I am sure that the knowledgeable and very helpful Dana will reply shortly. In the meantime here is my experience, as someone who often struggles with printers.
Doing what you did is something that I’d only do very, very, very rarely and only to try to deal with an intransigent clog.
I’d only do it with carts removed, because the effect is likely to be what you experienced - something wet in contact with the print head will wick the ink away and drain the carts.
You can suffer the same fate if you over-fill the capping station with flush solution and don’t gently towel it away before parking the head there.
The way you avoid running out of ink is to refill the cartridge and reset the chip at the same time. The Epson software doesn’t measure what’s actually in the cart - it only measures usage, and not even that - it only measures how often it tried to fire each nozzle.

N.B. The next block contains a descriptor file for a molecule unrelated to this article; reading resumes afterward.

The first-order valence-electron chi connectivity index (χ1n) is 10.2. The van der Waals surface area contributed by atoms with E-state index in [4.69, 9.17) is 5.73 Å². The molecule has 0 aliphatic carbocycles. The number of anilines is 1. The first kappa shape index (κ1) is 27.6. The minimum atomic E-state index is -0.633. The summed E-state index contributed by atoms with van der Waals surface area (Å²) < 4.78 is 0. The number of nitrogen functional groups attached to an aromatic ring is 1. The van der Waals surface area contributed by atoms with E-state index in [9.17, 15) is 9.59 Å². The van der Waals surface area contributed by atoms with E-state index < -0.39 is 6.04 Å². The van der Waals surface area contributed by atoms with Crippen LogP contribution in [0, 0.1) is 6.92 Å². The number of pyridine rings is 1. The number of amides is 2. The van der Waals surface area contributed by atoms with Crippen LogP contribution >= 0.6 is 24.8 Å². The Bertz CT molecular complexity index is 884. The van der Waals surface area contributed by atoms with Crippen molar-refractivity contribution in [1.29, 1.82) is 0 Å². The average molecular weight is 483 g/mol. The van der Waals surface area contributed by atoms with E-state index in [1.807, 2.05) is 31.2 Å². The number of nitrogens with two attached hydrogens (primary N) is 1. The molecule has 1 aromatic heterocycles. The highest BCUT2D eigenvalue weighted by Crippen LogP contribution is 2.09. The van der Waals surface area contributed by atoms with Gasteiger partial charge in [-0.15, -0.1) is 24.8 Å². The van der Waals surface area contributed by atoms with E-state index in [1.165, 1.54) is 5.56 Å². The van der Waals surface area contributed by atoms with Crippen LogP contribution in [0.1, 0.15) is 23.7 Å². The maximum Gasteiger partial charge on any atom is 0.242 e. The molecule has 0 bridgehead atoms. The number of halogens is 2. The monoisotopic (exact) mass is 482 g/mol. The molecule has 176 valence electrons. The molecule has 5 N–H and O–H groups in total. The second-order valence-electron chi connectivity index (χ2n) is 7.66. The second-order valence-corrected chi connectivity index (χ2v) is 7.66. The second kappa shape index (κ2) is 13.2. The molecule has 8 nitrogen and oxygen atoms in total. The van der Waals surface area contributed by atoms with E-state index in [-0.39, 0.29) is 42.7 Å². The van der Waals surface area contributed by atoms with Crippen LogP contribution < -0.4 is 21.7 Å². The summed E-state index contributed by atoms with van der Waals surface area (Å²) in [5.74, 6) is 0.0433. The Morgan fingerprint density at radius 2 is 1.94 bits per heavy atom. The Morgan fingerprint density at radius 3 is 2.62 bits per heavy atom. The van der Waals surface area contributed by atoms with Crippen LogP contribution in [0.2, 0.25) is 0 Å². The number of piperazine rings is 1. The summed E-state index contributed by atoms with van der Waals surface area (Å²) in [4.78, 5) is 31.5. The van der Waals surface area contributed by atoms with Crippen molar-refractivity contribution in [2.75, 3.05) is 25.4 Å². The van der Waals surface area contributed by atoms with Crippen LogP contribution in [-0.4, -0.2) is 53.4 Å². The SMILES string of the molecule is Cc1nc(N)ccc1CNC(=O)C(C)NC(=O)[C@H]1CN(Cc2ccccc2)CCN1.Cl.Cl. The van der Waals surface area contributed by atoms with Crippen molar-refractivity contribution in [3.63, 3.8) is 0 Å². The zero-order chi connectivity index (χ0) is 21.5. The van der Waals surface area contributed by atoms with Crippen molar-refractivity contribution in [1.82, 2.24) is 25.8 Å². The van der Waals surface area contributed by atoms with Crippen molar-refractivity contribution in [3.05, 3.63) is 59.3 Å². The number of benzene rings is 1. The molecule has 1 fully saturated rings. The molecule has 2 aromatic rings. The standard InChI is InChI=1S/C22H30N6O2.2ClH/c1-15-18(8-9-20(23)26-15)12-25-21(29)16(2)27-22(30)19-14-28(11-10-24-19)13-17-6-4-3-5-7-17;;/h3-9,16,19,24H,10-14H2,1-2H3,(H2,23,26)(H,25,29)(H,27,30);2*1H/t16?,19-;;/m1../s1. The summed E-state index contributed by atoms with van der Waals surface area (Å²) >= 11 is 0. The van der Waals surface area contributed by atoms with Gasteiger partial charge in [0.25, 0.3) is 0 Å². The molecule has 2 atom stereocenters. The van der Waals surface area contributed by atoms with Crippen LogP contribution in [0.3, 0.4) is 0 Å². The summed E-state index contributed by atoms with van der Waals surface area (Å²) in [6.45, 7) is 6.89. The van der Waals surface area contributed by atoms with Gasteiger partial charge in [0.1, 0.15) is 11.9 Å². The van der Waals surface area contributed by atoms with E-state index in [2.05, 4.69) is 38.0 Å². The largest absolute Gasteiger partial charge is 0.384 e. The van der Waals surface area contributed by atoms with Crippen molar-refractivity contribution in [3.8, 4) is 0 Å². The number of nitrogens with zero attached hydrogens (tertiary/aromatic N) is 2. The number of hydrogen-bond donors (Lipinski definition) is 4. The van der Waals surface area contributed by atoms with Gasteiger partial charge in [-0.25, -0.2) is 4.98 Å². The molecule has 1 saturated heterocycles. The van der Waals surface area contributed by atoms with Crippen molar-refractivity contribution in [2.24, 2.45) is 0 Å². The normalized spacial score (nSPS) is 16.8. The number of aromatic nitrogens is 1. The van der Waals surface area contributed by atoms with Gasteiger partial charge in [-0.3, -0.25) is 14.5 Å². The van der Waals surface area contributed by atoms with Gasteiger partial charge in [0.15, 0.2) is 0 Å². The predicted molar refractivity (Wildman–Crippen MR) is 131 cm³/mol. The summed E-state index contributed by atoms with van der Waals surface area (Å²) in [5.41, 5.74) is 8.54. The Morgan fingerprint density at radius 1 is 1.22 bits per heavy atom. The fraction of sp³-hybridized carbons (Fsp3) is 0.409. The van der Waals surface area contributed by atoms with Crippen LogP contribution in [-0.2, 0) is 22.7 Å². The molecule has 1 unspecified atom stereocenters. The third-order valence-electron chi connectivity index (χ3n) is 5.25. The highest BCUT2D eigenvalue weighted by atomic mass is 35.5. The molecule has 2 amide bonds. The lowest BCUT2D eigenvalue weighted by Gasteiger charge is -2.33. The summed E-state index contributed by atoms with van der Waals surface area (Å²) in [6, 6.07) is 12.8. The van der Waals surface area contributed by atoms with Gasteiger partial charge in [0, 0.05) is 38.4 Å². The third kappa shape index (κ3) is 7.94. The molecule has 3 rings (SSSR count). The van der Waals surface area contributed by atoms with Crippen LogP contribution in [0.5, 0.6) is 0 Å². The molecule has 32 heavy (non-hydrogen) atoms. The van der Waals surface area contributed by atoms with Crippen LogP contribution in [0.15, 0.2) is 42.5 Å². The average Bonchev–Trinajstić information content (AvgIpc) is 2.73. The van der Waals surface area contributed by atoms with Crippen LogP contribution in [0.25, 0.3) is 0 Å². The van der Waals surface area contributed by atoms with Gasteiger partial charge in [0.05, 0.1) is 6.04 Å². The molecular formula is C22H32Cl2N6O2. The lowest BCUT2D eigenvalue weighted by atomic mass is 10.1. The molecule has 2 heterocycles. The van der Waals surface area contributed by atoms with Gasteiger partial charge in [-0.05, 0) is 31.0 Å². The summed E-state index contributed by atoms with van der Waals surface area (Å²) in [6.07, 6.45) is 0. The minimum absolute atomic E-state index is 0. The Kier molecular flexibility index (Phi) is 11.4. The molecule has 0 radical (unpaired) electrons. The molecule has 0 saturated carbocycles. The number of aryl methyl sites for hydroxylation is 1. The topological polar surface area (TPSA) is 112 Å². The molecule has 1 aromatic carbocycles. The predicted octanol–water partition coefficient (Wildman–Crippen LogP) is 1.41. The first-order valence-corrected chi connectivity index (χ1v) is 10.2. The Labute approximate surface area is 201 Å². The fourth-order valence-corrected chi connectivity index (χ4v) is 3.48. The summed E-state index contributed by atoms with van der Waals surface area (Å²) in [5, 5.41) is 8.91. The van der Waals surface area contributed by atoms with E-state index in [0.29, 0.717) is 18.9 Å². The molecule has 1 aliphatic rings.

The only way to be really sure how much is in the cart is to pull the cart out and look. For roughly 6 of the 8 carts you can do this with the printer off if you remove the lid that covers the carts. This avoids a head clean from removing and replacing the same cart. But it shouldn’t be necessary if you don’t create the conditions where a cart might drain.
The other way to avoid running out of ink - from a cartridge draining - is to follow the filling procedures exactly and perform the printer cleaning procedure occasionally.
I sympathise with your desire to avoid head cleans and the frustration that comes from getting gaps in nozzle checks too often. Printing a purge pattern can often clear gaps in nozzle checks at a much lower ink cost that a head clean. You can target just the blocked channel if you create a custom QTR curve that uses only that channel.